I was in class tonight about 9:00 (Philosophy – World Religions) when my phone vibrated with a top headline from my USA Today app – “Ariel Castro Found Hanged in Prison Cell.” For those of you (like me, normally) who don’t pay much attention to news because I find it too depressing, Ariel Castro was convicted of kidnapping, and raping, over a decade ago , 3 women in Cleveland, Ohio. He fathered a child with one of them. They finally escaped when they were able to break part of a door and yelled for help. On August 1, 2013, Ariel was sentenced to life plus 1,000 years, prompting one of his victims, Michelle Knight (a young mother, who was lured into his house with the promise of a puppy for her young son and then held captive for 10 years, where she was impregnated five times and beaten so severely that she miscarried five times) to say “His hell is just beginning.” Well, apparently Ariel decided, for whatever reason, that he did not want to live any longer, so he hung himself in his cell and was found at 9:20 p.m. and pronounced dead at 10:52, thus ending his life at the age of 52.
Driving home from class, I had mixed emotions; part of me thought “yes, this is a good thing,” but immediately chided myself for that because, as a Christian, I believe that God loves every one and that it hurts Him to be separated from any of us. By his actions over the last decade, it’s pretty safe to assume he was “lost” to God. Whether or not he changed that situation after his sentencing is unknown at this time.
I followed this story pretty closely from the time it first broke when Amanda Berry managed to escape because in a way, I could relate to what those three women endured. Though I was never kidnapped, I grew up with an extremely abusive father (I found out many, many years later that he was not my biological father) and lived with that for over 20 years, before I was finally freed from that when he was put away. Therefore, I felt I could relate in someway to what these women went through as far as the abuse went.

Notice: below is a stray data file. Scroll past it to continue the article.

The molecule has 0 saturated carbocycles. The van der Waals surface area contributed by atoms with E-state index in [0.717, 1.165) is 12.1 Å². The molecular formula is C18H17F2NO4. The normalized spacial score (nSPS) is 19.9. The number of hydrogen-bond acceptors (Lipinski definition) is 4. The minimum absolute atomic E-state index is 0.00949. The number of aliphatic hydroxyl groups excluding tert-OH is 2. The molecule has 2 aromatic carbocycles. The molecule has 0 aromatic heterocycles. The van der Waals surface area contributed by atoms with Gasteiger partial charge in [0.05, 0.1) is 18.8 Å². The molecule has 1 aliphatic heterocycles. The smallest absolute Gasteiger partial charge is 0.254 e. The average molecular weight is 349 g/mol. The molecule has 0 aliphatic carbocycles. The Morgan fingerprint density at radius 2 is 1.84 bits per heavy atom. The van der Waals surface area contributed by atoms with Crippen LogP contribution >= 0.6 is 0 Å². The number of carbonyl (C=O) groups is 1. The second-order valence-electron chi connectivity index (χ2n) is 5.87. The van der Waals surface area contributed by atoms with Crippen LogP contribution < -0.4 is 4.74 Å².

On another level, with regard to his suicide, I could also relate to that as I lost my brother to suicide on August 1, 2012 and just under six months later, my niece tried to take her own life, initially failed, and then succumbed to complications and passed away just four days after that. In the aftermath of my brother’s suicide, I had mixed reactions from friends and family. Suicide is generally a “taboo” subject and those who take their own lives are often thought of as “crazy” or “cowards.” My brother was neither of those things. He was depressed, yes. But that is not the same as being “crazy” according to DSM-IV standards. Most people who take their lives do so because their pain is so bad at that time that they cannot see another way out of it. After my brother’s suicide, I found a quote that helped me “Suicide is not chosen. It occurs when one’s pain is greater than one’s resources to cope with that pain at that moment.” No one thinks of what will happen to their family and friends after that one last act, because they are not thinking clearly…if they were, they would still be here, working out their issues.
So I guess as I write this, I have finally decided not to concentrate so much on the suicide of Ariel Castro and whether he was a coward by taking his own life than serving out his sentence, but to concentrate instead on his family; his daughter Angie and son Anthony who not only have to deal with the fact that their father plead guilty to 927 criminal charges and will be forever known as a “monster,” but now they have lost their father. I don’t know what kind of relationship he had with his children, but both of his kids, went to the house to get some personal items before the house was torn down as part of his plea agreement. Nothing further can be done for Ariel, but I do hope and pray that at some point, his children will be able to make peace with this whole situation and move on with the rest of their lives. Hopefully, people will not hold this against them, as there is nothing to show that they had any idea of what was going on.
All in all this was a tragic end to a tragic situation and even though his victims may feel “robbed of justice” by this suicide, maybe in a way it will help them move past this and start a new chapter in their lives?